Labor law enforcement and labor relations also feature prominently. The Ministry of Human Resources and Social Security has advised local governments to establish a wage arrears reporting system: if a company finds itself constrained to pay wages, then it is obliged to negotiate an agreement with its union or workers’ representatives and to file a report with the local labor and social security office.

Local authorities also have been instructed to crack-down on companies that are not paying wages, as reflected in new rules issued by the Ministry of Human Resources and Social Security in January. The measures go as far as stating that shareholders or holding companies will be held liable if the company is shuttered without meeting the company’s liabilities to workers. Foreign-owned companies may even be pursued in countries that have reciprocal agreements with China.

Handling retrenchments in a socially responsible way

At our meeting in Guanzhou, we learned more of the nuts and bolts of how China was managing the crisis. Contrary to speculation, representatives from government agencies explained that China was not permitting the highly protective provisions of the Labor Contract Law and Minimum Wage regulations to be breached. The ACFTU representatives pointed out, however, that the Minimum Wage is based on an 8-hour day and if companies put workers on short time, they only need to pay a proportional share of the minimum wage. The law allows companies to go down to 75% of the minimum wage. They also noted that workers who are on short time, forced holidays or alternative work arrangements, such as job sharing, can receive training paid for by the Government.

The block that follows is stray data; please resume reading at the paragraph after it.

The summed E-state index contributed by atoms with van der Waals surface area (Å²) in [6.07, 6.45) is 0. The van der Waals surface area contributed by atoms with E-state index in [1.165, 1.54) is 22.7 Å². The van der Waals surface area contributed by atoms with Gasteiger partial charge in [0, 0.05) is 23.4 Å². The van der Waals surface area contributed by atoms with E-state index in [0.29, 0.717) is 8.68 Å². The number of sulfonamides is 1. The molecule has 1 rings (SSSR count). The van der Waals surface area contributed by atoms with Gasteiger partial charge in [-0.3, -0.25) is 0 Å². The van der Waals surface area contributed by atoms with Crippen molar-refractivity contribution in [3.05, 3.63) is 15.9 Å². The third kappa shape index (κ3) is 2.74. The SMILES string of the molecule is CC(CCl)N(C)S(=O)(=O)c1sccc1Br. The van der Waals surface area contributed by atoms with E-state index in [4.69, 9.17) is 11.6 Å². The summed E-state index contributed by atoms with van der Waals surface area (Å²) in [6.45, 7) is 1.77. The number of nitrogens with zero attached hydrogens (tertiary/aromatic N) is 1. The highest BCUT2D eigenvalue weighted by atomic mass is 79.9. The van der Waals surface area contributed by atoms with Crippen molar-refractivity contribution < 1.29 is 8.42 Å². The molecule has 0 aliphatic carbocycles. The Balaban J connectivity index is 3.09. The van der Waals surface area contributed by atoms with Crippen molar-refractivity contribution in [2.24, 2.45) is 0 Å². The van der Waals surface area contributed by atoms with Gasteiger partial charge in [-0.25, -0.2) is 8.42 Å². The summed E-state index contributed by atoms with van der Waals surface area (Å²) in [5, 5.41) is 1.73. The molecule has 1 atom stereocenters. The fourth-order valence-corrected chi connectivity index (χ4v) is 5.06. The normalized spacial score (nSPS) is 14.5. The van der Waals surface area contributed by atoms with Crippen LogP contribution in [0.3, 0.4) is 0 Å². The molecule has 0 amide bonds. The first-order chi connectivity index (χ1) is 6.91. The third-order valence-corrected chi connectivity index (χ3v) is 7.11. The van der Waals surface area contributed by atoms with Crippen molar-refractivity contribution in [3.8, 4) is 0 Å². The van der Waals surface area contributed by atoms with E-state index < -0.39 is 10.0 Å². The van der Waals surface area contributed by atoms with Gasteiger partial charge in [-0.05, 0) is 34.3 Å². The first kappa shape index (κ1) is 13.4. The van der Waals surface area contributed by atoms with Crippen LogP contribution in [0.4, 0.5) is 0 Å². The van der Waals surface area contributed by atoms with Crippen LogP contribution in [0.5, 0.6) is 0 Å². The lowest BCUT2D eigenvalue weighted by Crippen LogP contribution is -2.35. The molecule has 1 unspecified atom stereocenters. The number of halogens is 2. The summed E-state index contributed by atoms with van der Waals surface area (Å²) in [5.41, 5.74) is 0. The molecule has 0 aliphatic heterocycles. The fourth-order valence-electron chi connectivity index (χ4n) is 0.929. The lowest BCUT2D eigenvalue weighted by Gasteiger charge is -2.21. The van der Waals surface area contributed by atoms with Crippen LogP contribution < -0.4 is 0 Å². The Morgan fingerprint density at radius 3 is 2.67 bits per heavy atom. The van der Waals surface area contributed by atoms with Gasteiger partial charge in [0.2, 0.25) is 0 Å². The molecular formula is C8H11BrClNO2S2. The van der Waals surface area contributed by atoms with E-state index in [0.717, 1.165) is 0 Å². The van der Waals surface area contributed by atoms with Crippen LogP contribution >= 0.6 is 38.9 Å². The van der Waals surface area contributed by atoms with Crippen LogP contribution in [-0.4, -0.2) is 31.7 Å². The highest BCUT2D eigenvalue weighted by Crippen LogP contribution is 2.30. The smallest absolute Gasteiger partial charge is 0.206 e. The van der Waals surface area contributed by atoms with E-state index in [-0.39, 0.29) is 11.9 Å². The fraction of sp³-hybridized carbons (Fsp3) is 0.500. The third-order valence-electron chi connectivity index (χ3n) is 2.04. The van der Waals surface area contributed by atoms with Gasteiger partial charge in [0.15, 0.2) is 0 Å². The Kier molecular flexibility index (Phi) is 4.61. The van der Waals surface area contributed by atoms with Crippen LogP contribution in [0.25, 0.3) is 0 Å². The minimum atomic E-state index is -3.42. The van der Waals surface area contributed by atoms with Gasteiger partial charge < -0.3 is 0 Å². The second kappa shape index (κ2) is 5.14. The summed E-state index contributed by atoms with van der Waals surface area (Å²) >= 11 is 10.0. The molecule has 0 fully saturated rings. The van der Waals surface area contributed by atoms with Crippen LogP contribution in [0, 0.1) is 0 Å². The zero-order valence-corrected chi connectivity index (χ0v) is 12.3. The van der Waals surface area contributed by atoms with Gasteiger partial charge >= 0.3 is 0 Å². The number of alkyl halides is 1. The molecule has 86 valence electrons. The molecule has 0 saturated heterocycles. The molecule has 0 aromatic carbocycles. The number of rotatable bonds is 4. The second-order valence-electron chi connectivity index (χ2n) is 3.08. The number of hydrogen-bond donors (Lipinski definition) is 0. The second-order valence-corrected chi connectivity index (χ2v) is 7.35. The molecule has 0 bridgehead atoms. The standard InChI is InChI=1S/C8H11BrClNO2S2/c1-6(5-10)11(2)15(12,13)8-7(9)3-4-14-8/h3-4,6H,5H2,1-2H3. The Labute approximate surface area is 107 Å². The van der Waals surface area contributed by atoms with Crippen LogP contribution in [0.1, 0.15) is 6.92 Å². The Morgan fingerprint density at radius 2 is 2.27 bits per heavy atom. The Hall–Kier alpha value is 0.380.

The company participants were surprised to learn that employers facing economic difficulties could apply to the Government for a moratorium or reduction in Social Security payments. No one could tell us, however, whether the employer would have to pay the backlog when the moratorium is lifted.

The ACFTU representatives were very engaged and stated that they were open to negotiating (or re-negotiating) collective bargaining agreements to reflect such new arrangements. The ACFTU had already negotiated a number of short-time agreements with foreign-invested companies, we were told, and was open to approaches from employers. Their only concern was that any changes to work arrangements (and hence wages) be negotiated.

As one would expect in China, the negotiation approach had been piloted in a designated area before being applied more widely. A city in Guangdong Province had been chosen to test out collective agreements with special provisions regarding wages, working hours, labor protection, women workers and work-related welfare. Agreements were negotiated at a select group of enterprises and then submitted for a number of rounds of broader consultation before being finalized. Draft agreements were then distributed to enterprises for their use. One of the provisions relates to transparency about the financial and business situation of the enterprise. Once an agreement has been concluded it is registered with the local labor office.

The FLA has agreed to continue to bring together the parties concerned at both the provincial and the national level to discuss socially responsible retrenchment. The next such meeting will be held in Jiangsu province in June. You can read more China’s National and Local Labor Market Policies on the FLA website.

Auret van Heerden